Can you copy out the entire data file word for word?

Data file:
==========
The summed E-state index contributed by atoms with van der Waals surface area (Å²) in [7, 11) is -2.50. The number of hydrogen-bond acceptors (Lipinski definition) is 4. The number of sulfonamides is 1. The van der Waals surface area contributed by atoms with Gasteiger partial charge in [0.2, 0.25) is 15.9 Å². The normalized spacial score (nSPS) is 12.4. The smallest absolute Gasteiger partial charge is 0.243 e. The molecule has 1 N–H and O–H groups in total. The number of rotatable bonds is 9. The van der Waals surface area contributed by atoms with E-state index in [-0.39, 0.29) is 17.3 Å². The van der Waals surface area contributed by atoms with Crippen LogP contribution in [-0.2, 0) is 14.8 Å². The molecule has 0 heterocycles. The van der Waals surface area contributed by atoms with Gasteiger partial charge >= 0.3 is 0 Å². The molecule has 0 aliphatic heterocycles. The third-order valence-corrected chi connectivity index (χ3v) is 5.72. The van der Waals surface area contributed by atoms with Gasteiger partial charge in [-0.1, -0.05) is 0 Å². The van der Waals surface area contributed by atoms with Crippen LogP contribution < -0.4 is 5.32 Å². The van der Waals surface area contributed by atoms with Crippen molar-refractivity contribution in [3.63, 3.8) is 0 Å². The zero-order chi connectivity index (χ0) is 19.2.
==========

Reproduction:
The summed E-state index contributed by atoms with van der Waals surface area (Å²) in [7, 11) is -2.50. The number of hydrogen-bond acceptors (Lipinski definition) is 4. The number of sulfonamides is 1. The van der Waals surface area contributed by atoms with Gasteiger partial charge in [0.2, 0.25) is 15.9 Å². The normalized spacial score (nSPS) is 12.4. The smallest absolute Gasteiger partial charge is 0.243 e. The molecule has 1 N–H and O–H groups in total. The number of rotatable bonds is 9. The van der Waals surface area contributed by atoms with E-state index in [-0.39, 0.29) is 17.3 Å². The van der Waals surface area contributed by atoms with Crippen LogP contribution in [-0.2, 0) is 14.8 Å². The molecule has 0 heterocycles. The van der Waals surface area contributed by atoms with Gasteiger partial charge >= 0.3 is 0 Å². The molecule has 0 aliphatic heterocycles. The third-order valence-corrected chi connectivity index (χ3v) is 5.72. The van der Waals surface area contributed by atoms with Gasteiger partial charge in [-0.1, -0.05) is 0 Å². The van der Waals surface area contributed by atoms with Crippen LogP contribution < -0.4 is 5.32 Å². The van der Waals surface area contributed by atoms with Crippen molar-refractivity contribution in [3.63, 3.8) is 0 Å². The zero-order chi connectivity index (χ0) is 19.2.